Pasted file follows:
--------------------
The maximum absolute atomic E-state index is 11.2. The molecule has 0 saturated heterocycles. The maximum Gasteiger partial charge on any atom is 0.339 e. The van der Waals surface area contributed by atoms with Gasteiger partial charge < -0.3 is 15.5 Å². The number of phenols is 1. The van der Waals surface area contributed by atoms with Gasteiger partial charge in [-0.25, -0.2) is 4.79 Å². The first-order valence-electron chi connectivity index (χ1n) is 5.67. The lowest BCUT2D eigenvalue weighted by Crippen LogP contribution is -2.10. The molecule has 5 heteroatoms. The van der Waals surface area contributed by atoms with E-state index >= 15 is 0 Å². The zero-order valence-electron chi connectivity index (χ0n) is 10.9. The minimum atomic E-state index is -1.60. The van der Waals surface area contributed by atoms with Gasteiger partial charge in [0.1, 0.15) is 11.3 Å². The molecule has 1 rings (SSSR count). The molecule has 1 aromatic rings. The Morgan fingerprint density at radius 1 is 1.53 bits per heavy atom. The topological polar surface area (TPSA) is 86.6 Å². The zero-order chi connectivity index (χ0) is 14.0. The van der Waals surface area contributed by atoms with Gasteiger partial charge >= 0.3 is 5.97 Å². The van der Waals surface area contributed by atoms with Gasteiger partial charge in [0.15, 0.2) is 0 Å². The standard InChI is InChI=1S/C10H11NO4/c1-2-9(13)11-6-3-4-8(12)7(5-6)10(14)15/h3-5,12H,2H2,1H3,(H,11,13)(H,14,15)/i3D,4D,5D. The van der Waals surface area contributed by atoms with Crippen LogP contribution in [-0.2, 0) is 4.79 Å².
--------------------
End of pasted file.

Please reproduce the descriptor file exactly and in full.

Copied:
The maximum absolute atomic E-state index is 11.2. The molecule has 0 saturated heterocycles. The maximum Gasteiger partial charge on any atom is 0.339 e. The van der Waals surface area contributed by atoms with Gasteiger partial charge < -0.3 is 15.5 Å². The number of phenols is 1. The van der Waals surface area contributed by atoms with Gasteiger partial charge in [-0.25, -0.2) is 4.79 Å². The first-order valence-electron chi connectivity index (χ1n) is 5.67. The lowest BCUT2D eigenvalue weighted by Crippen LogP contribution is -2.10. The molecule has 5 heteroatoms. The van der Waals surface area contributed by atoms with E-state index >= 15 is 0 Å². The zero-order valence-electron chi connectivity index (χ0n) is 10.9. The minimum atomic E-state index is -1.60. The van der Waals surface area contributed by atoms with Gasteiger partial charge in [0.1, 0.15) is 11.3 Å². The molecule has 1 rings (SSSR count). The molecule has 1 aromatic rings. The Morgan fingerprint density at radius 1 is 1.53 bits per heavy atom. The topological polar surface area (TPSA) is 86.6 Å². The zero-order chi connectivity index (χ0) is 14.0. The van der Waals surface area contributed by atoms with Gasteiger partial charge >= 0.3 is 5.97 Å². The van der Waals surface area contributed by atoms with Gasteiger partial charge in [0.15, 0.2) is 0 Å². The standard InChI is InChI=1S/C10H11NO4/c1-2-9(13)11-6-3-4-8(12)7(5-6)10(14)15/h3-5,12H,2H2,1H3,(H,11,13)(H,14,15)/i3D,4D,5D. The van der Waals surface area contributed by atoms with Crippen LogP contribution in [-0.2, 0) is 4.79 Å².